An idol from Kurla Mandal ready for delivery sits placid amongst its batchmates

The commercial idols are majorly made of Plaster of Paris as clay does not give the sturdiness for bigger idols. The clay is obtained majorly from Pen, which is native to Ganpati making business.

    Ganpati on Swan ( A tricky piece of work) from Plaster of Paris

The Ganpati idols when ready move on for being accessorised. The following accessories mark the completion of a Ganesh idol.
·         Mushak ( Mouse)
·         Modak (Traditional Sweet)
·         Hibiscus flower

Ganpati artisans at finer work

The idols are adorned with some classic traditional jewellery which remains characteristic to Ganpati
·         Crown
·         Baali
·         Bajubandh
·         Sond Patta ( Trunk accessory)
·         Kanthi (Necklace)
·         Haar ( Garland)
·         Trishul ( Weapon)

Ganpati ornaments

Diamonds, pearls, gold and silver are used to deck the idols. These days the artificial accessories are easy on the pocket and offer fancier options. There are some families who maintain traditional gold, diamonds and silver ornaments for their Ganesha idols from generations. Some Ganesh mandals also accessorize their idols with Gold or Silver foot, hands and other accessories.

The Lalbaugcha Raja, is an iconic idol; and holds the city by storm. Lalbaug area becomes a pilgrimage destination during the 10 days of Ganeshotsav. Santosh Kamble the Sculptor of Lalbaugha Raja has been in to this family business for years now. He is the third generation in line to sculpt the Lalbaughcha Raja idol. The idols made by him are patented under the Kambli Arts brand.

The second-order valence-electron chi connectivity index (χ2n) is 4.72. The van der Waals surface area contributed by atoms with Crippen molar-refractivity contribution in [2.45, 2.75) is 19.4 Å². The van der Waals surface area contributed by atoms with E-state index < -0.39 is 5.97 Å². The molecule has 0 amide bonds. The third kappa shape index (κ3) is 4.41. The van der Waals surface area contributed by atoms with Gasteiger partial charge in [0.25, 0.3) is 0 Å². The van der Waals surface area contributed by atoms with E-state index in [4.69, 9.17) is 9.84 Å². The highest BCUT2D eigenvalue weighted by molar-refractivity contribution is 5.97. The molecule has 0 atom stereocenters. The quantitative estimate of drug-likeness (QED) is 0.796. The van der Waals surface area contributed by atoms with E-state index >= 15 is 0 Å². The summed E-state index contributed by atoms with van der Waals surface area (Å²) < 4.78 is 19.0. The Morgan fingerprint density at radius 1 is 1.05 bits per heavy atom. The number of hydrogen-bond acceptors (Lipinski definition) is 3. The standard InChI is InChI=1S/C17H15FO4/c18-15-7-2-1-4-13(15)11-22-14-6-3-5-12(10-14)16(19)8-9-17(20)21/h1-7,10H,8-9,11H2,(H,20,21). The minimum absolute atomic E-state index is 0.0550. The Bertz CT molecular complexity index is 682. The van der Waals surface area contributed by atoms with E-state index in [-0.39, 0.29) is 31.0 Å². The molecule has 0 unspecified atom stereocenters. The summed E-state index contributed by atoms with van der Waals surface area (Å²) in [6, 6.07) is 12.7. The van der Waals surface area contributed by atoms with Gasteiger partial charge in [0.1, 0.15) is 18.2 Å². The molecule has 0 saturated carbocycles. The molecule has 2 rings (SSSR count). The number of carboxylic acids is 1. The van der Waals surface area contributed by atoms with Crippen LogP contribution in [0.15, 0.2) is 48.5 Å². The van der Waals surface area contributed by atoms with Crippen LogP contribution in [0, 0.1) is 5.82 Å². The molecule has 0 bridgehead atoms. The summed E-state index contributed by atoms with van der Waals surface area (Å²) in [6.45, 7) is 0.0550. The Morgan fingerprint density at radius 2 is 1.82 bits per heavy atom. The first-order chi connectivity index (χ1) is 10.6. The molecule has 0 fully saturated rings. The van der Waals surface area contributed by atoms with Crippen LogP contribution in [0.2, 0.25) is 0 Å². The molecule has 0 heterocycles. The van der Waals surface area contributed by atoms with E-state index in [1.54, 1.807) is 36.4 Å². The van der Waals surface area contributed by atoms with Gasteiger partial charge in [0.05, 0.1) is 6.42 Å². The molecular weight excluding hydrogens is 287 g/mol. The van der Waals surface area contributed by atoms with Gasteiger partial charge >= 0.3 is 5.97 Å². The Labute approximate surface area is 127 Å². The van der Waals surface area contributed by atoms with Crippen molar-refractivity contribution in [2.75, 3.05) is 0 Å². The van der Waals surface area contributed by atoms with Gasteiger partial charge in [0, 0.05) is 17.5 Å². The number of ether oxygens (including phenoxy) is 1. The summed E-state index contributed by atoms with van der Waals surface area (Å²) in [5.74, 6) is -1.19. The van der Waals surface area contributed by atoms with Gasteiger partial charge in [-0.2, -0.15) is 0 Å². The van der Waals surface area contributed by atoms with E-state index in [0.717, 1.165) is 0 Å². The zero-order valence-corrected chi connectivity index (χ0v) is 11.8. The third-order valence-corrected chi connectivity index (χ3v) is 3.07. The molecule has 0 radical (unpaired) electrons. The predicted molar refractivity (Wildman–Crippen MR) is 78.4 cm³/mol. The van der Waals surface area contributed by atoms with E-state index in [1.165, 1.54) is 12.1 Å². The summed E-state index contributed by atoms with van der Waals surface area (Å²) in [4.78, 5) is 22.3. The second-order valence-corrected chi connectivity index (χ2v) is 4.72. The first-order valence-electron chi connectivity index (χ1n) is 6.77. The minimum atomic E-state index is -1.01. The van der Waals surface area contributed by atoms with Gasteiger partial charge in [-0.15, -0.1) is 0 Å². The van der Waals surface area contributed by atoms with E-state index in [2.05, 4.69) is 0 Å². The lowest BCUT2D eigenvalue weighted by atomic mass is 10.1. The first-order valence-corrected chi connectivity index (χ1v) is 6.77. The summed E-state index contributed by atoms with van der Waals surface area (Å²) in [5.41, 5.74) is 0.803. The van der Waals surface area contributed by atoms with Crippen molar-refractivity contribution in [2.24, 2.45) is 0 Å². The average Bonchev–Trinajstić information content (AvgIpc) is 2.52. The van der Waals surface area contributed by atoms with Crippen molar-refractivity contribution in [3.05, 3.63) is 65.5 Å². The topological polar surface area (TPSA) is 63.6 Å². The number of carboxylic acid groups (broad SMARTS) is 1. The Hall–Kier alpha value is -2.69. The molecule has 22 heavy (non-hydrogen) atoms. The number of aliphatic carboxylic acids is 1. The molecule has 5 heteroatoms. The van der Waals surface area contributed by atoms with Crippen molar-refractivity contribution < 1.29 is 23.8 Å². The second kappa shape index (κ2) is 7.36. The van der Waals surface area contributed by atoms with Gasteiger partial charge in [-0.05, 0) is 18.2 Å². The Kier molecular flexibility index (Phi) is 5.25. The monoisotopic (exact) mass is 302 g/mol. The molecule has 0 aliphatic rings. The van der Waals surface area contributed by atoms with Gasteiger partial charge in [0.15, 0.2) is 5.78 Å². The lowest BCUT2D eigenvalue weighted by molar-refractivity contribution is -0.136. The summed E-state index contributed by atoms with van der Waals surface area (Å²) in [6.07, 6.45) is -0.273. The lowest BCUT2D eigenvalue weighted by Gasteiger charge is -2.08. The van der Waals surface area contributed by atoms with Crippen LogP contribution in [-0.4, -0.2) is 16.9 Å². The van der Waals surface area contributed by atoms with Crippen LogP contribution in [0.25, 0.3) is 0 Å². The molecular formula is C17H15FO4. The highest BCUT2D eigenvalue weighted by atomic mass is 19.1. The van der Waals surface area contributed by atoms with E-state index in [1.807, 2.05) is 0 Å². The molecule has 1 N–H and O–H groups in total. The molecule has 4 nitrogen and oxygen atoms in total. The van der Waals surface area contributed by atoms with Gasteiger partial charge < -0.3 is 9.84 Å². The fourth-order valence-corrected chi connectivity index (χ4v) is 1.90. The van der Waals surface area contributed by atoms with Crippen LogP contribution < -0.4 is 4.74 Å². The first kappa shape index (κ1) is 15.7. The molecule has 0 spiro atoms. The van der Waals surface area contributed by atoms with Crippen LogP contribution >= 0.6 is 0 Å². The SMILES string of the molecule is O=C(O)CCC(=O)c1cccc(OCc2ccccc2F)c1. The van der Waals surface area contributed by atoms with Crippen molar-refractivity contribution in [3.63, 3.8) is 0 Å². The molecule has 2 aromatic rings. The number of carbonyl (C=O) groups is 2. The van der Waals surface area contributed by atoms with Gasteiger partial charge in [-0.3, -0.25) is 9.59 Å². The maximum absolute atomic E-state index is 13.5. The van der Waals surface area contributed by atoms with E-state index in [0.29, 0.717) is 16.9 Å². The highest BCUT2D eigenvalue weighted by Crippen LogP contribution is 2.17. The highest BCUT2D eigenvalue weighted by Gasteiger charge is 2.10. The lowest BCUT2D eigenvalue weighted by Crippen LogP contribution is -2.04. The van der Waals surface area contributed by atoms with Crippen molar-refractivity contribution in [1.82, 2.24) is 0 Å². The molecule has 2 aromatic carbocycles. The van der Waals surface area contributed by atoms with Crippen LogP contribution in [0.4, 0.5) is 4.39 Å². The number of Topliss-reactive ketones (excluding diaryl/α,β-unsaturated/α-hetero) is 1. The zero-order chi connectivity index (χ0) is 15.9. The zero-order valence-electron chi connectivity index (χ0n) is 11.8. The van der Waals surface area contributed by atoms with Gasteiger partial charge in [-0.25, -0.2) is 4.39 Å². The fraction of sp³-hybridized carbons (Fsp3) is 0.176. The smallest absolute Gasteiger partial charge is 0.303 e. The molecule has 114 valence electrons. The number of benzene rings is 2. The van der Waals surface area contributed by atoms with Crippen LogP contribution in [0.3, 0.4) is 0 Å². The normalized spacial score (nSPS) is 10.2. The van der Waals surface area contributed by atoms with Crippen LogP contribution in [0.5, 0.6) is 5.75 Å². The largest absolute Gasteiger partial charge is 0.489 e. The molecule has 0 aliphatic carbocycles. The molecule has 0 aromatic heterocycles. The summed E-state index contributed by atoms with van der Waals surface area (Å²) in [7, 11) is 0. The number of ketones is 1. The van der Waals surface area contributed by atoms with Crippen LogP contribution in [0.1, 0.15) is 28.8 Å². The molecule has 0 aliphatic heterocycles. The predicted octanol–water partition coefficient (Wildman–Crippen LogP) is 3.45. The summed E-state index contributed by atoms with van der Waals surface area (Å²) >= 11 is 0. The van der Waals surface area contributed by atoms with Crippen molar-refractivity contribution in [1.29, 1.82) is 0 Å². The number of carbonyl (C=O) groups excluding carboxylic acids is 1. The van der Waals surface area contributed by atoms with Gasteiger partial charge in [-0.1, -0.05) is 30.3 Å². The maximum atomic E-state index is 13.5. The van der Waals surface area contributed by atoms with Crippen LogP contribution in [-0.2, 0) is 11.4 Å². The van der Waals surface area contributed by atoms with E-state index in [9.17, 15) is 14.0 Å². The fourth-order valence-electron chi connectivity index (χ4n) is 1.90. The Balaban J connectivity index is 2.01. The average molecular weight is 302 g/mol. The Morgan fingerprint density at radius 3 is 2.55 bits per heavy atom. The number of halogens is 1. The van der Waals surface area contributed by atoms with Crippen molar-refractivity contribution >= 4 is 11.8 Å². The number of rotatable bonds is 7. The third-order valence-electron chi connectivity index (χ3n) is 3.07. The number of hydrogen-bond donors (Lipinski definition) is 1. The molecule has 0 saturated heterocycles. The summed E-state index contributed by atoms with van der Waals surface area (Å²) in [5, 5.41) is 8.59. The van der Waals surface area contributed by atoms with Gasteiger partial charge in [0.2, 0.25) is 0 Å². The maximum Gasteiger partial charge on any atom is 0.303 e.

I further visited the Chinchpokli area where every nook and corner provided me ample opportunities to see workshops mushroomed for the season. The idols here were majorly ready and out for display. Ironic but, the bright colours and wonderful countenance of the idols, makes a man want to choose between the gods. The streets are abuzz with activities. The work is in full swing. Some idols wait delivery while other are in their last stages of completion. Some pandals welcomed meanwhile other were selective about offering their idol photos only to local newspapers.

              Mind to mind conversations of the artist and the idol

                                                                                     Gauri idols 

Ganpati festival is not only celebrated in Mumbai, but Pune, Bangalore and other parts of the country. The idols are also sourced as far as US and UK. Pen being the largest exporter of Ganesh idols. People are opting the eco way towards festivities now. The eco initiative is definitely a pilot process, but can benefit our environment in a big way. Although every year there is a spurt of 10-15% new pandals, the curb cannot be brought down but, people can be educated to be responsible towards our environment and our coming generations.

         Shadu Clay which dissolves easily and 100 % eco-friendly

The festival is fast approaching and soon the streets will be abuzz with light and activities. People will move out to witness the different Ganesh pandals and decorations, the 10 days will soon vanish in merriment, but the unknown artists will toil the year round to keep your faith running  in these idols. Thousands of such artisans work day and night to meet the deadlines and make our favourite god come to us. Though their name never appears, they are flourishing in this industry bringing the faith from earth and mind to our sight.

Credits - DCP Expeditions and Pankaj Narshana for guiding me through streets of Mumbai in search of the gods.

Images & Text by - Jyoti Rane